Mind you, Minnesota’s version of the Pequod spent a fortune in bait to net Cousins. Guaranteeing 100 percent of a player’s salary (or awfully close depending on the contract’s final wording) is unchartered waters for any NFL team since the current free-agency system began in 1993.
Beyond the gamble on player performance, it’s especially risky considering football’s inherent injury rate. The Vikings are painfully aware of what could happen from seeing Bridgewater suffer a catastrophic knee injury in a noncontact practice during the 2016 preseason.
On the flip side, though, Hakeem Nicks suffered a Jones fracture after a breakout season in 2011 and never really returned to that level of form; after back-to-back 1,000-yard seasons at ages 22 and 23, Nicks was out of football by 27.
Likewise, Dez Bryant hasn’t looked the same since breaking his foot in 2015.
Watkins’ chances of turning back into the guy who looked like a budding superstar at the end of 2015 will depend on that foot, and while the upside is still theoretically there, he comes with an enormous amount of risk.
Teams employ doctors and have players take physicals for a reason, but the Chiefs are making an enormous bet by giving Watkins more money than Robinson, who has a less terrifying injury history and has been more productive than Watkins on a game-by-game basis.
While the Suh tale should be a cautionary one for other clubs entering free agency this offseason, it won’t be. An excess of cap space for most teams combined with limited talent on the market will ultimately lead to buyer’s remorse like with a Dolphins squad now saddled with $22 million in dead money.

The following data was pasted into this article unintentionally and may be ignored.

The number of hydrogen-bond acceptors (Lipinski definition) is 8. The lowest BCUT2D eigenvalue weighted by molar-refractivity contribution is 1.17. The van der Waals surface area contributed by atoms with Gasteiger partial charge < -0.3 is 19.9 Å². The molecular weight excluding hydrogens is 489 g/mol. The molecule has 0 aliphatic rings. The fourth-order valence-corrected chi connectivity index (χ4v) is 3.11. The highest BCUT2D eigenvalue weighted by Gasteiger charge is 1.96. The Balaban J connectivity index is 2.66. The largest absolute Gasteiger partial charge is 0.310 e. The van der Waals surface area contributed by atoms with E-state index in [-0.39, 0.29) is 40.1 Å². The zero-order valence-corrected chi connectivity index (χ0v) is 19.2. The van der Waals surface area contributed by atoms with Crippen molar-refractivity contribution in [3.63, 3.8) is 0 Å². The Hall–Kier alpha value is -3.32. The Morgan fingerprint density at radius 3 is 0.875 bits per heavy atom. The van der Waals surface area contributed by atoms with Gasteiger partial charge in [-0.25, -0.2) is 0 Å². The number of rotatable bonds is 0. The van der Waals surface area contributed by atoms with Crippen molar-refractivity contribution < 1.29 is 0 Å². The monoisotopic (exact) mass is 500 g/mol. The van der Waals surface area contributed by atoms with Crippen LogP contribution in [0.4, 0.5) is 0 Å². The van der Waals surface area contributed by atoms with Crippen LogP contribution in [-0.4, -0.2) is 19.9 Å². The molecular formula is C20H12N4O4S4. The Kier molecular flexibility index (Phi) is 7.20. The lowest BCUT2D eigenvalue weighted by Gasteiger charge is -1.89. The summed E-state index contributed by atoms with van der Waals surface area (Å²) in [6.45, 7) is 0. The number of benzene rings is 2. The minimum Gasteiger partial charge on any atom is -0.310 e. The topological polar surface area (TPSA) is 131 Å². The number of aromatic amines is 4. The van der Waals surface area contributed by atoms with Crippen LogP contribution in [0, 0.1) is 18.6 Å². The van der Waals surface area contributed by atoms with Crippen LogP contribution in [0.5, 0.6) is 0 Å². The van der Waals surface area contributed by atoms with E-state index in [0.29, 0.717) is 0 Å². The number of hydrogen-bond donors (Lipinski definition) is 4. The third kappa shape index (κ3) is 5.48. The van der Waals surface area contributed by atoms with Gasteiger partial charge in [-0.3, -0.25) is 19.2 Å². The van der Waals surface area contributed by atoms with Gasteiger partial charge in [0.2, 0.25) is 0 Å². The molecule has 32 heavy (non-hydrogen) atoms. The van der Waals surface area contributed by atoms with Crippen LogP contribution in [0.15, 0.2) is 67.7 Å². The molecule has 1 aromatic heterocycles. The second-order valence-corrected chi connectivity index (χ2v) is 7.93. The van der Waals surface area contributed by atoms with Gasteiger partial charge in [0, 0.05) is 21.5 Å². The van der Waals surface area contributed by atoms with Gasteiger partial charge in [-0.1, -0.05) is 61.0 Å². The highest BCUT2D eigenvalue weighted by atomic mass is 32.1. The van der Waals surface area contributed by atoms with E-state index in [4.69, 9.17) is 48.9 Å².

At age 31, Suh is headed toward another large payday with more tempered expectations than when he arrived at Dolphins headquarters. Having collected $124.2 million in career earnings, Suh can choose his next team either based upon the top financial offer received or, if the two aren’t congruent, the best-perceived chance of winning a Super Bowl.
That’s something from which the Dolphins arguably are even further away than they were when Suh first arrived.
Green Bay needed the cap space, and Nelson was scheduled to have a cap hit of $10.218 million in 2018.
They saved all of that by releasing him.